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Death toll climbs to 25 in Havana hotel blast

Published: Updated:

The death toll after an explosion ripped through a luxury hotel in central Havana climbed to 25 people including a Spanish tourist, state television reported Saturday, one day after the powerful blast due to a suspected gas leak.

Rescuers were still combing through what remained of the prestigious Saratoga Hotel looking for survivors. On Friday, officials had said up to 50 people were wounded in the blast.

A natural gas leak was the apparent cause of Friday’s blast at Havana’s 96-room Hotel Saratoga. The 19th-century structure in the city’s Old Havana neighborhood did not have any guests at the time because it was undergoing renovations ahead of a planned Tuesday reopening.

Relatives of missing people remained at the site late Friday night as rescuers sifted through rubble. Others gathered at hospitals where the injured were being treated.

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“Tragic news has reached us from Cuba. A Spanish tourist has died and another Spanish citizen is seriously injured after the explosion at the Saratoga Hotel,” Spanish prime minister Pedro Sanchez said on Twitter.

“All our love to their families and those of all the victims and injured. Our support also to the Cuban people,” he added.

The search is now focusing on the interior of the hotel and the basement, the television station said.

“It is very regrettable what happened, the destruction, especially the loss of life, and also the people injured, but once again I want to highlight the speed with which the population and institutions mobilized,” Cuban President Miguel Diaz-Canel tweeted.

“Solidarity has prevailed. #FuerzaCuba,” he added, alluding to the many Cubans who rushed on Friday to donate blood to help the wounded.

“I don’t want to move from here,” Cristina Avellar told The Associated Press near the hotel, whose outer walls were blown away by the explosion, leaving the interiors of many rooms exposed.

Avellar was waiting for news of Odalys Barrera, a 57-year-old cashier who has worked at the hotel for five years. She is the godmother of Barrera’s daughters and considers her like a sister.

Although no tourists were reported injured, the explosion is the latest blow to the country’s crucial tourism industry.

Even before the coronavirus pandemic kept tourists away from Cuba, the country was already struggling with the sanctions imposed by former US President Donald Trump and kept in place the Biden administration. The sanctions limited visits by US tourists to the islands and restricted remittances from Cubans in the US to their families in Cuba.

Tourism had started to revive somewhat early this year, but the war in Ukraine crimped a boom of Russian visitors, who accounted for almost a third of the tourists arriving in Cuba last year.

The hotel’s first floors appeared to have suffered most of the damage from Friday’s blast. The missing walls made it possible to distinguish mattresses, pieces of furniture, hanging glass, tattered curtains and cushions covered in dust.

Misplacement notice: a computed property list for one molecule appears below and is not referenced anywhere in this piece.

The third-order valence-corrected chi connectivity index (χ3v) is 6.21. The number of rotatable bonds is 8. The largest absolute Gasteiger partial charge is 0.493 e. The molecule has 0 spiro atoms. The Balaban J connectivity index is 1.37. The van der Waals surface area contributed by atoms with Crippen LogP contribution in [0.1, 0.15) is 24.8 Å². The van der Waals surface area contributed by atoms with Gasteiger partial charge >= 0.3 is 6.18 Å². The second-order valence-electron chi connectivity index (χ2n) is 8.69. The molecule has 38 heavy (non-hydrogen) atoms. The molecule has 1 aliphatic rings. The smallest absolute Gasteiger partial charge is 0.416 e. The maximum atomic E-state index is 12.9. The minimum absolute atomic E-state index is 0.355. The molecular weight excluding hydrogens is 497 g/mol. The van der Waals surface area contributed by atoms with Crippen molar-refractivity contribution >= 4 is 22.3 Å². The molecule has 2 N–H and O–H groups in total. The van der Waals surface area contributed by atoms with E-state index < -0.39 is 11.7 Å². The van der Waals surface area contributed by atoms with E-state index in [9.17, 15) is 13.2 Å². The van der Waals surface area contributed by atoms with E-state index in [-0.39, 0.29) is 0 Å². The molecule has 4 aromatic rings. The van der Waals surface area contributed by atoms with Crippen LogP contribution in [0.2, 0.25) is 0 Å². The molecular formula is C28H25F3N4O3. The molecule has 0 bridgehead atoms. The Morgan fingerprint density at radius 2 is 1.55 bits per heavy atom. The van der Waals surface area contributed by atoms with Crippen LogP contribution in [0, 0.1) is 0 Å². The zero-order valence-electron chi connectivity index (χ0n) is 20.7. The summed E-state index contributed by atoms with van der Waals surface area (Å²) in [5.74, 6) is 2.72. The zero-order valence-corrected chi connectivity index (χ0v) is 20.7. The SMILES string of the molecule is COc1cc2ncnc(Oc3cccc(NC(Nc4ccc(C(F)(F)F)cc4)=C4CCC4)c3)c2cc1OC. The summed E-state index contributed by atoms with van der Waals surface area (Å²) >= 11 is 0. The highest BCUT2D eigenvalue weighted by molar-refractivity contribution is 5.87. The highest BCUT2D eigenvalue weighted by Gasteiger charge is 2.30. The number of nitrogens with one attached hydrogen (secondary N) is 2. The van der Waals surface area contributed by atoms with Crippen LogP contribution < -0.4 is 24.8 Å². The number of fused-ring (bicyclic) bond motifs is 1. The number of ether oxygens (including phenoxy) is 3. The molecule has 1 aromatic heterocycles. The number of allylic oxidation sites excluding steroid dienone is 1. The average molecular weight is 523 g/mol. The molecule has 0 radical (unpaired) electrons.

Dr. Julio Guerra Izquierdo, chief of hospital services at the Ministry of Health, said at least 74 people had been injured. Among them were 14 children, according to a tweet from the office of President Miguel Díaz-Canel.

Cuba’s national health minister, José Ángel Portal, told The Associated Press the number of injured could rise as the search continues. Fire Department Lt. Col. Noel Silva said rescue workers were still looking for a large group of people who may be under the rubble.

The search was to continue through the night. The shattered hotel remained cordoned off as workers operated heavy machinery to lift huge pieces of wall and masonry and trucks left the site loaded with rubble. Firefighters and rescue workers toiled inside the wreckage.

A 300-student school next to the hotel was evacuated. Havana Gov. Reinaldo García Zapata said five of the students suffered minor injuries.

The emblematic hotel is about 110 yards (100 meters) from Cuba’s Capitol building, which had broken glass and damaged masonry after the explosion.

The hotel was first renovated in 2005 as part of the Cuban government’s revival of Old Havana and is owned by the Cuban military’s tourism business arm, Grupo de Turismo Gaviota SA. The company said it was investigating the cause of the blast and did not respond to an email from the AP seeking more details about the hotel and the renovation it was undergoing.

In the past, the Hotel Saratoga has been used by visiting VIPs and political figures, including high-ranking US government delegations. Beyoncé and Jay-Z stayed there in 2013.

García Zapata said structures adjacent to the hotel were being evaluated, including two badly damaged apartment buildings. Díaz-Canel said families in affected buildings had been transferred to safer locations.

Photographer Michel Figueroa said he was walking past the hotel when “the explosion threw me to the ground, and my head still hurts.... Everything was very fast.”

Worried relatives of people who had been working at the hotel showed up at a hospital to look for loved ones. Among them was Beatriz Céspedes Cobas, who was tearfully searching for her sister.

“She had to work today. She is a housekeeper,” she said. “I work two blocks away. I felt the noise, and at first, I didn’t even associate” the explosion with the hotel.

Mexican President Andrés Manuel López Obrador is scheduled to arrive in Havana for a visit late Saturday and Mexican Foreign Relations Secretary Marcelo Ebrard said the visit would still take place.

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